Monday, July 11, 2011

Linked through "NetworkedBlogs"

If this all works out, then I will have connected this blog with my Facebook and Twitter feeds. We'll see how that works, though.

The "need" for connecting various communication platforms is something that -- in a multi-platform world of greater communication (but perhaps diminished actual contact) -- is becoming increasingly necessary (well, if you've hooked in already). Thus, the wonder of tools like "Tweet Deck" that you can either install on your computer, or use as an app in Google Chrome. And the Android device that can query your Gmail account, your Facebook account, and even your Skype account to pull in different contact details for your friends, family, colleagues, etc.

Of course, with this increased connectivity between communication resources, a part of me wonders about the amount of privacy that I'm giving up. For example, now that this is connected to Facebook even more obviously (other than a link to the blog on my "info" page), what is the benefit of using a pseudonym? Also, what amount of information am I sharing anyway? Should I start up a blog with my real name or just keep on trucking with this one, since my online identity is it's own thing anyway.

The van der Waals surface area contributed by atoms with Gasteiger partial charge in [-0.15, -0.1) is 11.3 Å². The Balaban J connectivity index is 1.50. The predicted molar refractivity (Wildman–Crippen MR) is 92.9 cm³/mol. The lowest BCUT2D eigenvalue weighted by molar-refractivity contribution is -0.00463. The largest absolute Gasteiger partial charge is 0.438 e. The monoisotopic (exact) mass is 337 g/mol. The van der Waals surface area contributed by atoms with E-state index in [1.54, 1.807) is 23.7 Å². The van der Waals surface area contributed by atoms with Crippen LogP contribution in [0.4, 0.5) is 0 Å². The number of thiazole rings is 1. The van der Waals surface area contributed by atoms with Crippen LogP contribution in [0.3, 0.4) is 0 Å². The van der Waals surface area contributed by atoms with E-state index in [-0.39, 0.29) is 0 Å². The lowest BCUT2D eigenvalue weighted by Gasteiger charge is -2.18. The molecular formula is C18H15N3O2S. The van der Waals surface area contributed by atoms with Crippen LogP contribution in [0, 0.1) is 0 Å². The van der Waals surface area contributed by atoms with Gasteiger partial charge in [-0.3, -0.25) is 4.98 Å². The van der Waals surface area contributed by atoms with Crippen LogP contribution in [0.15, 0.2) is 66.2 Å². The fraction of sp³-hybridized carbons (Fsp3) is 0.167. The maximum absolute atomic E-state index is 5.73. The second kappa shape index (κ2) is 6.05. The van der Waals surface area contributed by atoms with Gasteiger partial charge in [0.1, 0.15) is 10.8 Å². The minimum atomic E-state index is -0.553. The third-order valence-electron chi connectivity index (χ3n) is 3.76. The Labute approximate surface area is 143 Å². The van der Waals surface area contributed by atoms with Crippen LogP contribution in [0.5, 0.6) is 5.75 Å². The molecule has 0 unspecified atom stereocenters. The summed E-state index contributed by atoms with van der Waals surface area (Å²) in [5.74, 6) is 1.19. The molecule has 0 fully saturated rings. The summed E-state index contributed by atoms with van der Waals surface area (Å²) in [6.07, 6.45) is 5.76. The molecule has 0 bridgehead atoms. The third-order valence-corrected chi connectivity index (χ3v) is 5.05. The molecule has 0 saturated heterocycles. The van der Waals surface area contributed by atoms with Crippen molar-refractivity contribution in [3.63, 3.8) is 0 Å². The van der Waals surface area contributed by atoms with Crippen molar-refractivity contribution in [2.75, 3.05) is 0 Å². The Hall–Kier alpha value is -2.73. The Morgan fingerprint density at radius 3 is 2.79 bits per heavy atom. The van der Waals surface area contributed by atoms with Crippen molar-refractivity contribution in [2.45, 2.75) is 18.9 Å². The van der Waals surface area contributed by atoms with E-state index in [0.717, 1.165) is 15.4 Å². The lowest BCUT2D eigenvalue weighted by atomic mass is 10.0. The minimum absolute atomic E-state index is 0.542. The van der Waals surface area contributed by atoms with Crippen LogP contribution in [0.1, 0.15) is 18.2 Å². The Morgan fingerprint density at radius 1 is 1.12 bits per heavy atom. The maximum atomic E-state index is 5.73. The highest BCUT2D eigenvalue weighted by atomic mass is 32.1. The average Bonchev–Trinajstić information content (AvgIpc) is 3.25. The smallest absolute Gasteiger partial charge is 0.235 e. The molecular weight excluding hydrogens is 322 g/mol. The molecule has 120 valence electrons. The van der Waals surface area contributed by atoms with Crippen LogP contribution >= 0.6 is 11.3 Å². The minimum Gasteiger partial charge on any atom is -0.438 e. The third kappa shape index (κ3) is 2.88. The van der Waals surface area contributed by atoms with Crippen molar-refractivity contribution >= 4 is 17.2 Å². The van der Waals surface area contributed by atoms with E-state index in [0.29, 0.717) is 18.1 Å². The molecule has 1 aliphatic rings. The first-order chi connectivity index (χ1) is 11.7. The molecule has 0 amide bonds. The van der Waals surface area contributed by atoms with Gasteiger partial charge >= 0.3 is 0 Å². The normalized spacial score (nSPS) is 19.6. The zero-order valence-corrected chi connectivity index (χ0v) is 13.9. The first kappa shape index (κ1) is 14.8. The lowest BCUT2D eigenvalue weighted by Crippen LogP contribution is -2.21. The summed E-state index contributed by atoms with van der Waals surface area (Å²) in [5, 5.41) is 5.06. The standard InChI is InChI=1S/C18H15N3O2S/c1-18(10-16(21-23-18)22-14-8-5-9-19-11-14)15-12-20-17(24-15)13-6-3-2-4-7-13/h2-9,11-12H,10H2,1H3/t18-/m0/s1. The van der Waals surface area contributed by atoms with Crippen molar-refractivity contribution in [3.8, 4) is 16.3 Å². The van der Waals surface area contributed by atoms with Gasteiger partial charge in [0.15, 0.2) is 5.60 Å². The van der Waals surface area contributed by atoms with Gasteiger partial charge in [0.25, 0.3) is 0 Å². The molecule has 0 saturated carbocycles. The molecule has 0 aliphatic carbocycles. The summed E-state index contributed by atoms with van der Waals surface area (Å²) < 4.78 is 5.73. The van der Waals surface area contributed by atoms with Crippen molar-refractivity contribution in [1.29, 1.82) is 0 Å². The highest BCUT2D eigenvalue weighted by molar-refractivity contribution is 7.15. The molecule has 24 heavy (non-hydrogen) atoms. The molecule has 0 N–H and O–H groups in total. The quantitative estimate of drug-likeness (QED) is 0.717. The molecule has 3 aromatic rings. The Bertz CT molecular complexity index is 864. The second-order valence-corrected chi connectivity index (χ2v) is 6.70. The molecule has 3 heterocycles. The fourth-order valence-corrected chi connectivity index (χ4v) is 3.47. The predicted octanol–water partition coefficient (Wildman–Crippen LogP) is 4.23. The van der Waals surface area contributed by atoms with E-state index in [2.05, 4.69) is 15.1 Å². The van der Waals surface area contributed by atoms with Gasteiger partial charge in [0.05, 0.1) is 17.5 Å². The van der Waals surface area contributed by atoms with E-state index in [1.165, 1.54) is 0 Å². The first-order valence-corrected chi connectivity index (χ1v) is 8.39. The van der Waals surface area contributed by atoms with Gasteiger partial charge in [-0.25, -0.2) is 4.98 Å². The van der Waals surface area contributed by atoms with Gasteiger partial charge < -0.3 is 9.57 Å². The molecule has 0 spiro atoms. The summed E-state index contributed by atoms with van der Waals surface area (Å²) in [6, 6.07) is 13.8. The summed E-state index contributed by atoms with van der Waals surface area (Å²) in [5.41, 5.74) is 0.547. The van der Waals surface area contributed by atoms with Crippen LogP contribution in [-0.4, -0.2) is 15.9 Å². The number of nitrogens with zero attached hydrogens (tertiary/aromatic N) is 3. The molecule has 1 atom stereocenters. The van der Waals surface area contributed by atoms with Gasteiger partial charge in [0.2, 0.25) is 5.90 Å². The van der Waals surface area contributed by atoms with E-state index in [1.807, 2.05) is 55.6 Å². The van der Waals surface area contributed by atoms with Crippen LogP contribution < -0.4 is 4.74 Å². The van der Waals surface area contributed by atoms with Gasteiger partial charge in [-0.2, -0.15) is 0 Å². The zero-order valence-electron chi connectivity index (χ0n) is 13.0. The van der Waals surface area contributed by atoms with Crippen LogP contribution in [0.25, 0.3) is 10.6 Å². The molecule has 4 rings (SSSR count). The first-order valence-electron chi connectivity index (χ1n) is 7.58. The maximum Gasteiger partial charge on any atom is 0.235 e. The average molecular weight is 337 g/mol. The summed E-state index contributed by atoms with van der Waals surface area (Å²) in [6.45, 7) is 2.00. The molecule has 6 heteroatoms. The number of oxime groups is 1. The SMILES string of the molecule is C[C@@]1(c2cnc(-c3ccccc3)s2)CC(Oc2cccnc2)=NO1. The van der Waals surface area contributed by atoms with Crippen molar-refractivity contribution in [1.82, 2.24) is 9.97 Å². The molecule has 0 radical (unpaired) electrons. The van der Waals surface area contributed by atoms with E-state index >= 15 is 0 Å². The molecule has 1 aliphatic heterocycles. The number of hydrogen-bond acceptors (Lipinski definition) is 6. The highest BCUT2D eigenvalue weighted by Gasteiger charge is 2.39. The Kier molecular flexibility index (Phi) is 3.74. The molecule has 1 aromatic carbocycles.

In the end, I believe that the increased number of platforms that are hooked into communications will only work if people either all buy in to one or another platform or if platform-linking services like NetworkedBlogs and TweetDeck help take up the slack for people who don't have the time or intent to get onto every single social networking and communication tech and app that comes online. Of course, a possible trade-off is privacy, but I'm not one that is in a good position to determine the exact degree of this trade-off. Therefore, like someone hoping for herd-protection, I march onward, partially hoping that -- if privacy concerns occur -- breaches occur to someone else and not to me, perhaps conveniently forgetting that privacy information "predation" is less like lions attacking a herd of wildebeest (i.e., only one gets pulled from the herd), but more like drag-net fishing (i.e., it's a technologically driven, targeted, mass capture).

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